First, banks and financial institutions, more than almost anyone else in our modern economy, need the reliable, secure, fast services that only advanced broadband networks can provide. Such networks won't surface in an environment riddled with heavy-handed government regulation and price controls. The Net neutrality debate is really all about the forced commoditization of broadband networks. This is why we here at PFF refer to this policy as "Net neutering;" if all networks are relegated to being just dumb pipes, it destroys the incentive for carriers to create far more sophisticated, robust and reliable networks. Again, those are precisely the sort of networks that financial services providers need to ensure that they can conduct their business properly in the future.
Second, I just have to point out the sheer irony of the financial services industry considering joining forces with a those who rallying under the "network non-discrimination" banner on this issue. For many decades, banks have had to fight off charges of "discriminatory" practices (especially in terms of lending). And now they might be considering using the same regulatory playbook that was used against them against another sector of the economy. If they choose to go that route it will be rank hypocrisy of the absolute highest order.
Moreover, I don't think I need to remind the financial services industry that they too possess vast and quite sophisticated data networks of their own. Consider the ATM networks that millions of us come into contact with on a daily basis. Financial firms operate those networks largely free of meddlesome government regulation. Several years ago, however, when ATMs first started popping up on street corners across America, there were calls to regulate the way they operated in terms of (a) how they interconnected with other financial institutions; and (b) how much the service charge should be per transaction. The industry fought back with a vengeance to avoid a host of new regulations or price controls on their networks and service offerings. Geez guys... do you not see any parallels between your experience then and the fight going on over the Internet services today?!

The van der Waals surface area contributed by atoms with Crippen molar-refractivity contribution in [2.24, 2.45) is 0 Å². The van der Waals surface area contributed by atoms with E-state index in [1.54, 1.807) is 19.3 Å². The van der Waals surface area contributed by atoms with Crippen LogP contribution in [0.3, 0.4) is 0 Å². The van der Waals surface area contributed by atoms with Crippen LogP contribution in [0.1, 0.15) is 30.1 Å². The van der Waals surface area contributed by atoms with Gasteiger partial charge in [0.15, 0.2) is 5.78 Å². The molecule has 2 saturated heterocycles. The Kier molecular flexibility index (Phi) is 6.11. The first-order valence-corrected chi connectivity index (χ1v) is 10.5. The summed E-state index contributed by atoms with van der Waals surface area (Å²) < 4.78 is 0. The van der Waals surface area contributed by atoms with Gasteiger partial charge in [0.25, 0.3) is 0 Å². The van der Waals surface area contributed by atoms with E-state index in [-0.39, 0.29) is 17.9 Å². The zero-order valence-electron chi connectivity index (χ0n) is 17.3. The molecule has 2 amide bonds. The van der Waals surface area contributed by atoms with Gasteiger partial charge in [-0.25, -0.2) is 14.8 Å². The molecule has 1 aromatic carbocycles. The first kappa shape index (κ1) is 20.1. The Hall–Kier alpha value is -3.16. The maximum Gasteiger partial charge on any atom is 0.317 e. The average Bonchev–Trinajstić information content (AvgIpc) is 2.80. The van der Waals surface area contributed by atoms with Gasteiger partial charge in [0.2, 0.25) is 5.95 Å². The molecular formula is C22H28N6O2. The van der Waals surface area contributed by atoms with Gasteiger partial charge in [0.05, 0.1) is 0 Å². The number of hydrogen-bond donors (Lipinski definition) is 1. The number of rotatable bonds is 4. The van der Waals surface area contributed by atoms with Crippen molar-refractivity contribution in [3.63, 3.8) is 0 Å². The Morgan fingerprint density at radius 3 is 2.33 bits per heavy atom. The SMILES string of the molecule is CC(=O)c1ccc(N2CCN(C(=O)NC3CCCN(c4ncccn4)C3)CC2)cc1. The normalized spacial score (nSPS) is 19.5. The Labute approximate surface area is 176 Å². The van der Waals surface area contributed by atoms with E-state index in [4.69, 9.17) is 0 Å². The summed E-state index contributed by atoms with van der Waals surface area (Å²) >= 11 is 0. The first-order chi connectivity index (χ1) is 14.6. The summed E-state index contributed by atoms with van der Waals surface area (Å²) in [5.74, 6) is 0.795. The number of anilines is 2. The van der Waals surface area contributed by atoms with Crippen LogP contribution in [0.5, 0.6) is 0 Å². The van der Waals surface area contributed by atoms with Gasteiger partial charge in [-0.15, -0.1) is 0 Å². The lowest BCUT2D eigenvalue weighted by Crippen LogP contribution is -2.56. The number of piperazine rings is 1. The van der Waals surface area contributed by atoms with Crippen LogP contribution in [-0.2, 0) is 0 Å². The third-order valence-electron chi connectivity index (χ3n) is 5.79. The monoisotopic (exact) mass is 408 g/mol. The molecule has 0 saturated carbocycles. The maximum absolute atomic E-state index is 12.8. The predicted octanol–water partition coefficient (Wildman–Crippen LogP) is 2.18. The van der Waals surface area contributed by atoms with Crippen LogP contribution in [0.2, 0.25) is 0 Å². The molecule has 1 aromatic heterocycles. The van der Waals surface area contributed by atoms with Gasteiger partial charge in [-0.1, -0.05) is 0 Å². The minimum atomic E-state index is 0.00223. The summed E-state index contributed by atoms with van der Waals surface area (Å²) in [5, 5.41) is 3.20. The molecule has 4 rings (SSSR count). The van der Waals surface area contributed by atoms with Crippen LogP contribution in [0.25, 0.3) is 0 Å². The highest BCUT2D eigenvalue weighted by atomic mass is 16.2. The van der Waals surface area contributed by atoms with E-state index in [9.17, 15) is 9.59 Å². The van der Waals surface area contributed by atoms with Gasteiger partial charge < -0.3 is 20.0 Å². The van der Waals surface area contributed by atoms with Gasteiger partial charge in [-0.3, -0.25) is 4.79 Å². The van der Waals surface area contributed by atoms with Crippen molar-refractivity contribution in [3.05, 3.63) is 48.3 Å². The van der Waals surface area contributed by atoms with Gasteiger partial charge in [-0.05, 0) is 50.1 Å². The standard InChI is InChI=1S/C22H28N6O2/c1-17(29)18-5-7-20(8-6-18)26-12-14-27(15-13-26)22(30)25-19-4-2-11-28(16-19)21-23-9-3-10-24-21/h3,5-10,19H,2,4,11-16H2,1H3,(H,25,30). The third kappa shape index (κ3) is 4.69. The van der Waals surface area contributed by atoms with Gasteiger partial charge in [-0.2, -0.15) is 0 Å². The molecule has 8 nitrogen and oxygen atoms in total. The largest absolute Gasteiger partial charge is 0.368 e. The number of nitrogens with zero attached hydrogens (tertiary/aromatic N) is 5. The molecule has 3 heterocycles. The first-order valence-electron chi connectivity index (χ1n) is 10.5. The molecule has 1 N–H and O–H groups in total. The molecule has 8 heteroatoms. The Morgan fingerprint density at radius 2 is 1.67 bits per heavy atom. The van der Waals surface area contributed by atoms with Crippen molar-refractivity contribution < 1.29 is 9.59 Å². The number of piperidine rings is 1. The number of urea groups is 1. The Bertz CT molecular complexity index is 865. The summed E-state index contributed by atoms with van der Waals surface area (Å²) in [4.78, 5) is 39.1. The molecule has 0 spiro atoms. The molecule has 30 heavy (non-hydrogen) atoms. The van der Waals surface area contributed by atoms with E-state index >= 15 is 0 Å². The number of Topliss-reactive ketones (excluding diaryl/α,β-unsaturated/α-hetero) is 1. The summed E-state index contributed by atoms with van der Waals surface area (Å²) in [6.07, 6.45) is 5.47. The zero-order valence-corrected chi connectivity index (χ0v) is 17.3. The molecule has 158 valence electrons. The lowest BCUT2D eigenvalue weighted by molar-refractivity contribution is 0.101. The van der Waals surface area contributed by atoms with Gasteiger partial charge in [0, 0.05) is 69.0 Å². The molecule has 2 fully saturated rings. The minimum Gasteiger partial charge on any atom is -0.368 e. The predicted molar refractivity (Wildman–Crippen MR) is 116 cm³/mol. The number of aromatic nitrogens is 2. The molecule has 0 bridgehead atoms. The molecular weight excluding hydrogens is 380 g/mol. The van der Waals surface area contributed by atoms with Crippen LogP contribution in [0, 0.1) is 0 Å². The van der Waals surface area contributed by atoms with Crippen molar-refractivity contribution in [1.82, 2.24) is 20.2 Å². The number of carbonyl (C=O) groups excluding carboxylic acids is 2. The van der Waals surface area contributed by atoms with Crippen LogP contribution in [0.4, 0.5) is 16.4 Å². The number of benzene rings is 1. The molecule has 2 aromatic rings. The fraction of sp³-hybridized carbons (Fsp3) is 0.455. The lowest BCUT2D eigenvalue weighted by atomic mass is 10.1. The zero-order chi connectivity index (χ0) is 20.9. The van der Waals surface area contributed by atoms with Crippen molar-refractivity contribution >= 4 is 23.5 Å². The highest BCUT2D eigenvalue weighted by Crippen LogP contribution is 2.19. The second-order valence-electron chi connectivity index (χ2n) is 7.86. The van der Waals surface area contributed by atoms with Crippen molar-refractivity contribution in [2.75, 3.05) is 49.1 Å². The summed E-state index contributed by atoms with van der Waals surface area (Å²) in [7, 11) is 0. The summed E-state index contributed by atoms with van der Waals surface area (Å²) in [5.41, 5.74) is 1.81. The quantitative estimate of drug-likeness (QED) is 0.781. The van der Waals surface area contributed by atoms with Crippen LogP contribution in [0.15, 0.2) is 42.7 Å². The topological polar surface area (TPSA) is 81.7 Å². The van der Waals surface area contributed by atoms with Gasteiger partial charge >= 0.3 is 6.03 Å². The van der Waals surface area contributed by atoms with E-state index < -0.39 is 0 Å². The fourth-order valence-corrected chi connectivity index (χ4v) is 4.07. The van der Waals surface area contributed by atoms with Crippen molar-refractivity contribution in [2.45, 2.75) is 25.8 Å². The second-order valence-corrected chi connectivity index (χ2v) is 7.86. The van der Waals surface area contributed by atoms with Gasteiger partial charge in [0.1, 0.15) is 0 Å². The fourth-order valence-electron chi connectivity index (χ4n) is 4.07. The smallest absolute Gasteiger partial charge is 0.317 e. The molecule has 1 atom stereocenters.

Finally, let's not forget, broadband providers need financial services companies as much as they need them. After all, who helped finance the $100 billion cable plant upgrade over the past decade? And who is currently lending the telcos the tens of billions they need to finance their new fiber optic networks? So there's a mutual dependence at work here and the broadband providers aren't going to do anything stupid to antagonize the people they rely on for their money!
In sum, the financial services industry needs to step back and take a calm, rational and principled look at this situation. They are being fed a lot of cock-and-bull, Chicken Little stories about how the future of their industry is at stake because another network industry might have the freedom to price broadband services according to market demand. Why in the world should broadband network providers, who have invested billions to create those networks, be denied such pricing freedom?
And if all this comes to pass, and Net neutering regulations are put on the books, the financial services industry better not start moaning in the future about a lack of sophisticated data links they need. And they certainly will have no right to complain when the proponents of Net neutering mandates turn their knives on their sector and demand similar regulations be imposed on financial service systems or networks.